II. Fluid Extract. "Take of valerian, in fine powder, sixteen ounces; moisten with six fluid ounces of [75 percent] alcohol; introduce into a percolator, press firmly, and gradually pour alcohol upon it until twelve fluid ounces of the tincture have passed. Set this aside, and continue the percolation till two pints more of tincture have been obtained. Evaporate this to four fluid ounces, at a temperature not exceeding 120° mix it with the reserved tincture, and filter through paper." (U. S. P.) This is altogether the most serviceable preparation of this root, and probably will supersede all other forms for its administration. The strength of alcohol used, makes the product ineligible to add to water, on account of the turbidity occasioned, whence it may be preferable to use diluted alcohol, reserve the first eight fluid ounces, and proceed as above. Another method consists of treating the root with equal parts of absolute alcohol and ether, allowing this to evaporate to the consistence of a thin sirup; continuing the percolation with diluted alcohol, adding the previous product, and filtering after ten hours. It is customary to have the strength of eight ounces of roots in each pint of this preparation. The first process yields the most available article, and is the one now commonly followed. Dose, twenty drops to half a fluid drachm, in water, every three or four hours. Essence of anise best conceals its taste; and this fluid extract may be employed in a variety of combinations, of which I would especially commend the following:

III. Nervine Essence. Fluid extract valerian and essence anise, each, six fluid drachms; fluid extract dioscorea, four fluid drachms. Dose, half a fluid drachm or more, in water, every four, three, or two hours, in nervousness, restlessness, hysteria, colic, infantile convulsions, and all similar cases. Prof. J. E. Roop gave me the outline for this formula, in which he used essence of cinnamon instead of the fluid extract of dioscorea; but I prefer the formula here given, as being more effective. The combination of one part of this with two parts of Neutralizing Cordial, makes a preparation of unsurpassed efficacy in diarrhea, tormina, colic, and similar troubles. I have also employed this essence to the greatest advantage, with an equal part of fluid extract polygonum, for painful and tardy menstruation.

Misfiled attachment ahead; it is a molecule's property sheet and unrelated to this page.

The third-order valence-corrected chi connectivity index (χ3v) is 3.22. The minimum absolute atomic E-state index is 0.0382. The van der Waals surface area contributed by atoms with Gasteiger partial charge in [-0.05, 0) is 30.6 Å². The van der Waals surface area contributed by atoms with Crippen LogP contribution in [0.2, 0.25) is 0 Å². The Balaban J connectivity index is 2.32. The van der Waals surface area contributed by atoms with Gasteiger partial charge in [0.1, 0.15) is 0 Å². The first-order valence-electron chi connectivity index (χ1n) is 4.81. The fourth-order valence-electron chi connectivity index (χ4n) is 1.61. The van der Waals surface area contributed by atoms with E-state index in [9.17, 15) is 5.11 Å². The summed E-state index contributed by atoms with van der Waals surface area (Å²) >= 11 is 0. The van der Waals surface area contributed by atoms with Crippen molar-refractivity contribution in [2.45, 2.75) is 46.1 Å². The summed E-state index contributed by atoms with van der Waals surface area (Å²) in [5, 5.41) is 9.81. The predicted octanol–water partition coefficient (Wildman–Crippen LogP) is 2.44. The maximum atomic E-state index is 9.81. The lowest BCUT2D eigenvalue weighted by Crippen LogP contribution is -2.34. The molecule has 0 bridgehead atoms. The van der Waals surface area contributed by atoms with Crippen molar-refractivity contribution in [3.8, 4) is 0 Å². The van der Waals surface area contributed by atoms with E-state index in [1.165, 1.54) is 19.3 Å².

IV. Valerianated Tonic. Fluid extract liriodendron, two ounces; fluid extracts valerian and caulophyllum, tincture xanthoxylum, essence anise, each, half an ounce. Dose, half to a whole fluid drachm, in water, three to six times a day. This compound has been a great favorite with me, for the past year or more, in my practice among females, for nervousness, hysteria, uterine neuralgia, painful menstruation, and the entire catalogue of troubles that come under these heads, with feebleness and poor circulation as accompaniments. I warmly commend the compound to the notice of the profession, as one that has proven of rare service in my hands. Twenty grains of gum kino may be added for profuse menstruation.

Valerianate of ammonia is formed by tincturing two and a half ounces of valerian on a pint of aromatic spirit of ammonia; but it is not a sanative compound, nor is at all equal to the above Valerianated Tonic. The acid is occasionally obtained for the purpose of mixing with quinine, when it is desired to form the latter into pills for the treatment of nervous intermittent and periodic difficulties. Valerian may be associated with catnip, (see Nepeta,) and with asafoetida.

The Physiomedical Dispensatory, 1869, was written by William Cook, M.D.
It was scanned by Paul Bergner at